Thought Leadership (Professional Only)

“Dynamic” LDI: are schemes catching a falling knife?

In the last decade there has been a surge in the popularity of liability driven investment (LDI) strategies that aim to reduce pension schemes’ funding level risks. Unfortunately, we think many may have inadvertently been increasing risks as they chase gilt yields higher, guided by mechanistic investment strategies.

18 February 2016

LDI strategies rely on two main types of instruments: long-dated gilts or sterling interest rate swaps that aim to match a pension scheme’s liabilities.

In the past, these strategies used a fixed allocation to such instruments, but more recently a range of “dynamic” trading strategies has emerged that aims to enhance returns by switching the portfolio between the gilts and swap markets.

These dynamic strategies assume pension schemes should own whichever LDI asset has a higher yield, since it will have a higher return over the life of the investment.

Therefore, if gilt yields increase relative to swap yields, schemes should sell swaps in favour of gilts and vice versa. The thinking is that the strategy will be rewarded both by the higher yield and the fact that, typically, today’s cheap asset will become more expensive as the relative yields revert to their long-term relationship.

This simple approach seems plausible, but is undermined by two subtle flaws.

The first is the assumption that holding the higher-yielding hedging asset provides higher returns. Whilst this may be true if the bonds are held for decades, it is not true if the time horizon is the three to five years more typical for pension schemes.

Over these shorter periods, the small excess annual return a scheme earns from holding (slightly) higheryielding gilts can be overwhelmed by large capital losses if gilt yields continue moving higher than swaps.

Moreover, the premium over cash interest rates needed to finance gilts contracts has increased dramatically. There is a real risk that, if this cost continues to rise, holding gilts over swaps may never be profitable, leaving the scheme permanently worse off.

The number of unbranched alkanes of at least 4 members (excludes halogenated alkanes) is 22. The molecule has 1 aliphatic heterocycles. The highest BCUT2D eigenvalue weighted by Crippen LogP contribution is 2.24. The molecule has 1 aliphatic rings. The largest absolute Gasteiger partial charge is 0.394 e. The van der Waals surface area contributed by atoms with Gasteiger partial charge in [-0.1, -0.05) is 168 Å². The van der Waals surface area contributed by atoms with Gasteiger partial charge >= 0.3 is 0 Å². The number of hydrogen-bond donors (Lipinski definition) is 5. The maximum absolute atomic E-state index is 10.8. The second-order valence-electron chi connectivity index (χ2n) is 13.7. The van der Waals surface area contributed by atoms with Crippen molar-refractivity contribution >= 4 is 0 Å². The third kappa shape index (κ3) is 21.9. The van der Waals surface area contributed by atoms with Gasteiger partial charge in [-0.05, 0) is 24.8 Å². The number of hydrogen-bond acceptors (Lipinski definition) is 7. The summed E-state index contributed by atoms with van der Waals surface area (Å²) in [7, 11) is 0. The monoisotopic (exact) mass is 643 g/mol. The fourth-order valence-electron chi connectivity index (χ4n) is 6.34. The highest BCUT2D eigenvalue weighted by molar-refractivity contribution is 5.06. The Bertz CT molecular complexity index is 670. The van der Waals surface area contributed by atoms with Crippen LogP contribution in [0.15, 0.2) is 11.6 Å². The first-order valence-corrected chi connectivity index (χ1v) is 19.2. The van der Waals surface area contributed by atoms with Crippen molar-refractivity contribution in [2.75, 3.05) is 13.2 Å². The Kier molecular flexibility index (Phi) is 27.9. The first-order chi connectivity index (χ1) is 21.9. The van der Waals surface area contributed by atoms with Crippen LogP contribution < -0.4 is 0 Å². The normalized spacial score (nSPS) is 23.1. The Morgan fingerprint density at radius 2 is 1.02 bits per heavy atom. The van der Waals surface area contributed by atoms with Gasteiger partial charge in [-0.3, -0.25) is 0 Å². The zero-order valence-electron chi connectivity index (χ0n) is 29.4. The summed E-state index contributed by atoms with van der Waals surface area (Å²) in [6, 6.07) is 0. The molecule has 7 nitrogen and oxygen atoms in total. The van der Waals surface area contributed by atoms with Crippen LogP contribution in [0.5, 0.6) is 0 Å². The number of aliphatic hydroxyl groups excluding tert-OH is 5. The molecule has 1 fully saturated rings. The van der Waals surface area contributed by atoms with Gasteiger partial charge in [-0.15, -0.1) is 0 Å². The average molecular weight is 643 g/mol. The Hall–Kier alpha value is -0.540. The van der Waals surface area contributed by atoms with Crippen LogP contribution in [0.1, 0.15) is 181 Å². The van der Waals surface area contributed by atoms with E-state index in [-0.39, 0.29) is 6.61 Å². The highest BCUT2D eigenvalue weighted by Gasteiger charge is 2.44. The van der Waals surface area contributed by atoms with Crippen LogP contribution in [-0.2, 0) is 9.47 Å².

Gilt yields are rising relative to swaps despite an improving UK deficit

The second issue is the assumption that the difference in yields between gilts and swaps remains in a relatively tight and predictable range. As the chart shows, the spread has widened since the autumn of 2014 as gilt yields have risen steadily above swap yields.

This has caused dynamic LDI strategies to mechanically increase their exposure to gilts relative to swaps, even as gilts continued to underperform.

For these trades to make money, the difference between gilt and swap yields will need to shrink, turning a capital loss into a capital gain. Is this likely?

In the past there has been a strong link between the relative performance of gilts and swaps and the UK government’s budgetary needs.

Normally, a growing deficit increases the supply of gilts, making them cheaper than swaps and pushing their yields higher. Lately, however, gilts’ relative value has dropped - and the yield difference widened - despite the UK’s deficit falling.

One explanation is that a number of regulatory changes, notably the European Union’s Solvency II Directive and the Basel III framework for banks.

In essence, therefore, buying the higheryielding LDI asset may have permanently impaired some LDI portfolios.

This is not to say that taking positions between gilt and swap hedges can’t add value. However, positions must be managed using a thoughtful, pragmatic and disciplined investment process, implemented by an asset manager which is able to easily move in and out of its positions.

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